Can you bring some sort of snack or chips and dip to aunt heather’s [sic] on thanksgiving? [sic] – Mom
My mother, who just turned seventy-years-old and apparently believes that I have neither manners nor an appreciation for grammatically correct communications, sent me this text message yesterday. I began to thumb an irritated and sarcastic reply, which is how I express my love to her, but then I realized that I actually hadn’t considered bringing anything to Aunt Heather’s for Thanksgiving. Furthermore, I think that I might have showed up empty-handed for the family TG-2013 Cele-ganza™. If I was going to a friend’s house, I would pick up a bottle of whiskey—I know all of their scotch, bourbon, and rye preferences—but for Irish immigrants, my family is comprised of lightweights and recovering alcoholics. In the case of the latter, I generally give them a pass. The point being that hard liquor was out.
I’m not bringing that. What the hell does Heather want? – Me
Crackers and spread or chips and dip. Whatever you think. – Mom
She wasn’t getting it and it was rubbing me raw. Now that I had been called out on my atrocious guestmanship, I wasn’t going to pop up with a sleeve of crackers or a can of Planter’s Peanuts™ or some other busy food to the biggest meal of the year. And there can be no debate on this point; when it comes to family feasts, Thanksgiving is the undisputed star.
I punched up my mother’s name (Mom) and let the phone do it’s ringing thing as I imagined the exaggerated, polite enthusiasm that I would experience walking into Heather’s with a bag of Fritos™ or whatever. “Oh, look it’s Michael (my real name), and he brought us all a snack! Everyone look at what Michael brought! Linda, Michael is here. With snacks! Let me find a bowl and put these right out for everyone to snack on while we’re waiting for the other food!” She would say “other food” as though my bag of salty crap was the equal of cranberry sauce or candied yams.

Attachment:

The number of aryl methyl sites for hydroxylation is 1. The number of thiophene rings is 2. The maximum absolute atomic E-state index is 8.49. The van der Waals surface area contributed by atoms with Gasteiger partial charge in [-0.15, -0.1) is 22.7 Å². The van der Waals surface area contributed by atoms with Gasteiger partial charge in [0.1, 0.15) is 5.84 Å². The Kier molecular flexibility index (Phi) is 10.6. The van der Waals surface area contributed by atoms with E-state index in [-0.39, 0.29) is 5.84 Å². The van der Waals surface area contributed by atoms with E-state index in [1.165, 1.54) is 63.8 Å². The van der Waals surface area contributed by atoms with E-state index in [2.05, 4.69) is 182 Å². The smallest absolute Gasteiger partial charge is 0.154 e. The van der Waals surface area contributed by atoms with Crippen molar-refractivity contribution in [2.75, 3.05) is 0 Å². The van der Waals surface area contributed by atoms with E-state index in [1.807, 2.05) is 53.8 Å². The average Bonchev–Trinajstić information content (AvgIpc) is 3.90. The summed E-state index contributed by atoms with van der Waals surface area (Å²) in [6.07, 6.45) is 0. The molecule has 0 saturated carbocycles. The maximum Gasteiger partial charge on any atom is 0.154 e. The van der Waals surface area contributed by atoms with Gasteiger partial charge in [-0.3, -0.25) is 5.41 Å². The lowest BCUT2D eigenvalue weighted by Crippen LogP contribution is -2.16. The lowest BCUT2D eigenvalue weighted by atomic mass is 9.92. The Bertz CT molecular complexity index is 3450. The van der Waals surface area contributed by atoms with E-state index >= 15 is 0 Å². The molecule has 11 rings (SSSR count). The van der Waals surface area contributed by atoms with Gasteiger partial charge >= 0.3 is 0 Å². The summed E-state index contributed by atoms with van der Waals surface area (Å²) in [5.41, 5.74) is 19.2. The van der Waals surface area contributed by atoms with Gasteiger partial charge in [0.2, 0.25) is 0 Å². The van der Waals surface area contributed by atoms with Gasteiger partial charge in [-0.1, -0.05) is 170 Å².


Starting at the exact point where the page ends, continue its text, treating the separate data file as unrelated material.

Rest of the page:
Someone would eventually feel awkward enough to amble over to the bowl and tentatively pick up one of the dusty artificial cheese flavored atrocities. “I love these, Michael,” he or she would lie through the crunching noises, orange matter in the cracks of the teeth. No, fuck that. This was not happening.
“Talk to me, Mom,” I snarl, “What does Heather really need? And none of this cheese and cracker bullshit. Give me a real dish goddamn it.”
“I think everything is covered. Just bring like a bag of chips.”
“No, mom, fuck the chips. This is not going down that way. I am a man, I make a good living, and I will be bringing a superior food or beverage to dinner. Do not test me on this, mom. Jesus.” My eyes may or may not have been filling with tears, but they were tears of fury and passion, and most definitely not sadness or pain. In any event, I was wearing sunglasses.
“Why do you have to be difficult? Just bring a bottle of wine, then.”
“I will bring several bottles of wine,” I tell my mother who has not had a drink in over three decades.
“Oh, I invited your ex-wife and two ex-girlfriends.” This is actually true. My mother will never let me all-the-way break up with anyone—a habit of hers that creates an understandable degree of friction between me and whoever I am currently dating.
“Well, what are they bringing?”